Amazingly, some Hill dwellers are pro-encryption, and are starting to fight for citizens’ privacy rights. The first step seems to be to stop individual States from enacting their own crazy anti-crypto laws.
The Bill for an “Ensuring National Constitutional Rights for Your Private Telecommunications Act of 2016” (a/k/a the ENCRYPT Act) just got placed before the House, by representatives Ted W. Lieu (D-Cali), Blake Farenthold (R-Tex), Suzan DelBene (D-Wash), and Mike Bishop (R-Mich). It seeks, in the jargon, to “preempt” States from getting involved—in other words, it argues this is a Federal matter.
But the Bill’s sponsors want to go further: They’re known for their pro-encryption stance. At least three of the four are on record as saying that backdoors and escrow are stupid ideas, which will be counter-productive.
In IT Blogwatch, bloggers cheer here to hear it.
Your humble blogwatcher curated these bloggy bits for your entertainment.
What’s the craic? Cyrus Farivar reports—House bill would kill state, local bills that aim to weaken smartphone crypto:
Rep. Ted Lieu...Blake Farenthold [and two others] introduced a new bill...that attempts to halt state-level efforts that would weaken encryption.
Lieu and Farenthold’s federal bill would need to pass both the House...and the Senate as well as be signed by the President.
Lieu...noted that while he respects his law enforcement colleagues...recent events solidify his argument. ... "The people who are asking for a backdoor encryption key do not understand the technology. ... You cannot have a backdoor key [only] for the FBI."
"If our federal government cannot keep 20 million extremely sensitive [OPM] security records, I don't see how [we] can keep encryption keys safe."
Since his election in 2014, the...congressman has taken a strong pro-encryption stance. ... He is just one of four House members with computer science degrees.
Why now? Brian Barrett brings clarity—New Bill Aims to Stop State-Level Decryption Before It Starts:
Local legislators have embarked on a curious quest to ban encryption at a state level. ... This makes no sense.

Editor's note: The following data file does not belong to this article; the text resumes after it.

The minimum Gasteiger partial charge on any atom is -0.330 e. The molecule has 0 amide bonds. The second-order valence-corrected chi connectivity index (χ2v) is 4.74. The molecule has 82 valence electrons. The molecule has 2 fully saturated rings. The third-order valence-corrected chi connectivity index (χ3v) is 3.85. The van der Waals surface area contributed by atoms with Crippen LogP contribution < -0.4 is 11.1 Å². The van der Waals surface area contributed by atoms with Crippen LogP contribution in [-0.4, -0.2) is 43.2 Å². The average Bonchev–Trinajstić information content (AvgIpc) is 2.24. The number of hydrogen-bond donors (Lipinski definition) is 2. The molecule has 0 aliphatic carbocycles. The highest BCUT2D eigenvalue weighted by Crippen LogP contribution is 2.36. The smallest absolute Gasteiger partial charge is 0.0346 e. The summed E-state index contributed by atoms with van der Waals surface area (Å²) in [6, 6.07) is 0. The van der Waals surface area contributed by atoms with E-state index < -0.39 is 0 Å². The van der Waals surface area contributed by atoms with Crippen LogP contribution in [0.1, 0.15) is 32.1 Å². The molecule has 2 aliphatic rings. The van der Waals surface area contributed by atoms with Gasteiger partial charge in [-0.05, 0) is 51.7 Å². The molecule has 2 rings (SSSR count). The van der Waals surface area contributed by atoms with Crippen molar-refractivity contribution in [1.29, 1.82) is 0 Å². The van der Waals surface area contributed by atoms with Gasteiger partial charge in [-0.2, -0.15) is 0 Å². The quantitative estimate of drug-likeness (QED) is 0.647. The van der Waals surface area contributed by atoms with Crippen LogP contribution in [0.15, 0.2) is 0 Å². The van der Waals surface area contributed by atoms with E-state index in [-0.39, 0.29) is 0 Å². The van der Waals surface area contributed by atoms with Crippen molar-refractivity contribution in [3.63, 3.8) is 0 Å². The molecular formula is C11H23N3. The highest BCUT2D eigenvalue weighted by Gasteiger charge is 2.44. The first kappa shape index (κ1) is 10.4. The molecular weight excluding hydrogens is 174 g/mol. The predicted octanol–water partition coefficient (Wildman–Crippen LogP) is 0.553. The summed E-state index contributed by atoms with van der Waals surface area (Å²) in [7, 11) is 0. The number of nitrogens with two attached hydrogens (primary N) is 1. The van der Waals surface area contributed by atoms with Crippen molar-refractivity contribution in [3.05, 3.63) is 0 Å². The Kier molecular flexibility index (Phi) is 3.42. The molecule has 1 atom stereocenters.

ENCRYPT [is] a short, straightforward bill with a simple aim: to preempt states’...anti-encryption policies.
A patchwork of state anti-encryption laws makes no sense. [It] is so infeasible, it’s hard to believe that it’s even an issue worth addressing. ... It manages to be both wildly impractical and entirely unenforceable.
The good news [is] Lieu’s bill already has strong bipartisan support. ... It will alleviate concerns over the logistical nightmare that state-sponsored anti-encryption laws would create.
Well, OK, yes, but. Don Reisinger notes the pachyderm within the walls—House Bill Would Stop States From Banning Phone Encryption:
[Four] members of Congress are trying to stop states from weakening encryption.
Regardless of what happens on Capitol Hill [there’s still] the issue of encryption. Law enforcement officials have criticized Apple and Google for hardening their communication platforms.
It would be impossible for Apple, as well as law enforcement, to intercept [iMessage]. Law enforcement agencies say such features put the public at risk. Apple and Google...say they're protecting individual rights to privacy.
Commentators offer reactions that are, let’s say, not entirely unexpected. For example, this from convergent:
Imagine the citizens of the USA being able to have the right to privacy! I think these people forget who they work for.
Not to mention he's too stupid to realize that even if Apple put in a back door, the criminals could add their own additional encryption for which there would be no backdoor.
Uh-huh, yep. And this, from Bostwickenator:
The idea of banning encryption in any form is a clear demonstration of the lack of field knowledge these law makers must deal with. It is a pity that to combat this we have to produce laws to outlaw laws.
TL:DR don’t ban math ya luddites.
How about we give the last word to a co-sponsor of the bill? Here’s Congresswoman Suzan DelBene (D-WA):
Requiring companies to weaken devices with ‘backdoors’ means we open up innocent Americans to...bad actors who would love easier access to our citizens’ personal information.
Given this reality, a patchwork of state laws on encryption will not make us safer. Rather, they open us up to attacks, and weaken...security, not strengthen it.
You have been reading IT Blogwatch by Richi Jennings, who curates the best bloggy bits, finest forums, and weirdest websites… so you don’t have to. Catch the key commentary from around the Web every morning. Hatemail may be directed to @RiCHi or email@example.com.
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